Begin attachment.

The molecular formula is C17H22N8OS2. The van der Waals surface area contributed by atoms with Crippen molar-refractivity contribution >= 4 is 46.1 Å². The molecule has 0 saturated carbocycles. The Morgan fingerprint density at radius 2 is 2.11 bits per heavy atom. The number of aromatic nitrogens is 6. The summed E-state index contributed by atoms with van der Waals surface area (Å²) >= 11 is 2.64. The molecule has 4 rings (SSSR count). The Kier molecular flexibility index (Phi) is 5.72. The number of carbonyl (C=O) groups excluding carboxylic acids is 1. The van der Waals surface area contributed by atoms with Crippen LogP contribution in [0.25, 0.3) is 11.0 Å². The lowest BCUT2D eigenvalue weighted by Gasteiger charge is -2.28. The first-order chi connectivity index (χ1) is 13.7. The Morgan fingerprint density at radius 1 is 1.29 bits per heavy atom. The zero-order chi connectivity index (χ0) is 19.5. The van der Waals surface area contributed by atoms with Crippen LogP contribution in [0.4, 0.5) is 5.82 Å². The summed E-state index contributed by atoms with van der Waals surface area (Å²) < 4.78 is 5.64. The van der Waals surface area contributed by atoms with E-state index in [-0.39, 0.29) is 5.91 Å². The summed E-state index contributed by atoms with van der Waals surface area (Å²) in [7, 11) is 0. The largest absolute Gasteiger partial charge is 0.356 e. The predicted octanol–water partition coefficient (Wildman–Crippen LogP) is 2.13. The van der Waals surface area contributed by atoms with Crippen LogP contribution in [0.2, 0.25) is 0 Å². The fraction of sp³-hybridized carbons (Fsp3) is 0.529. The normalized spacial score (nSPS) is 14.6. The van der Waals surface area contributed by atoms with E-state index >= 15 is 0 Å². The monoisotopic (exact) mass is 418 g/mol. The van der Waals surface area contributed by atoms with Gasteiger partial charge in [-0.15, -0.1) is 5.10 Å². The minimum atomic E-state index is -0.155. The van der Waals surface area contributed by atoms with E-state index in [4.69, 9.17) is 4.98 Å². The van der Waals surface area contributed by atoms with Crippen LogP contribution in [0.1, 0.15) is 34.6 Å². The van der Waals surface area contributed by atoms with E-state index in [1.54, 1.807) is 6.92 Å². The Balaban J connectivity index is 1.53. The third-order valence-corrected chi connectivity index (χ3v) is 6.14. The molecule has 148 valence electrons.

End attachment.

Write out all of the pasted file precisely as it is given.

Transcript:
The molecular formula is C17H22N8OS2. The van der Waals surface area contributed by atoms with Crippen molar-refractivity contribution >= 4 is 46.1 Å². The molecule has 0 saturated carbocycles. The Morgan fingerprint density at radius 2 is 2.11 bits per heavy atom. The number of aromatic nitrogens is 6. The summed E-state index contributed by atoms with van der Waals surface area (Å²) >= 11 is 2.64. The molecule has 4 rings (SSSR count). The Kier molecular flexibility index (Phi) is 5.72. The number of carbonyl (C=O) groups excluding carboxylic acids is 1. The van der Waals surface area contributed by atoms with Crippen LogP contribution in [0.25, 0.3) is 11.0 Å². The lowest BCUT2D eigenvalue weighted by Gasteiger charge is -2.28. The first-order chi connectivity index (χ1) is 13.7. The Morgan fingerprint density at radius 1 is 1.29 bits per heavy atom. The zero-order chi connectivity index (χ0) is 19.5. The van der Waals surface area contributed by atoms with Crippen LogP contribution in [0.4, 0.5) is 5.82 Å². The summed E-state index contributed by atoms with van der Waals surface area (Å²) < 4.78 is 5.64. The van der Waals surface area contributed by atoms with E-state index in [-0.39, 0.29) is 5.91 Å². The summed E-state index contributed by atoms with van der Waals surface area (Å²) in [7, 11) is 0. The largest absolute Gasteiger partial charge is 0.356 e. The predicted octanol–water partition coefficient (Wildman–Crippen LogP) is 2.13. The van der Waals surface area contributed by atoms with Crippen LogP contribution in [0.2, 0.25) is 0 Å². The fraction of sp³-hybridized carbons (Fsp3) is 0.529. The normalized spacial score (nSPS) is 14.6. The van der Waals surface area contributed by atoms with E-state index >= 15 is 0 Å². The monoisotopic (exact) mass is 418 g/mol. The van der Waals surface area contributed by atoms with Gasteiger partial charge in [-0.15, -0.1) is 5.10 Å². The minimum atomic E-state index is -0.155. The van der Waals surface area contributed by atoms with E-state index in [4.69, 9.17) is 4.98 Å². The van der Waals surface area contributed by atoms with Crippen LogP contribution in [0.1, 0.15) is 34.6 Å². The van der Waals surface area contributed by atoms with E-state index in [1.54, 1.807) is 6.92 Å². The Balaban J connectivity index is 1.53. The third-order valence-corrected chi connectivity index (χ3v) is 6.14. The molecule has 148 valence electrons.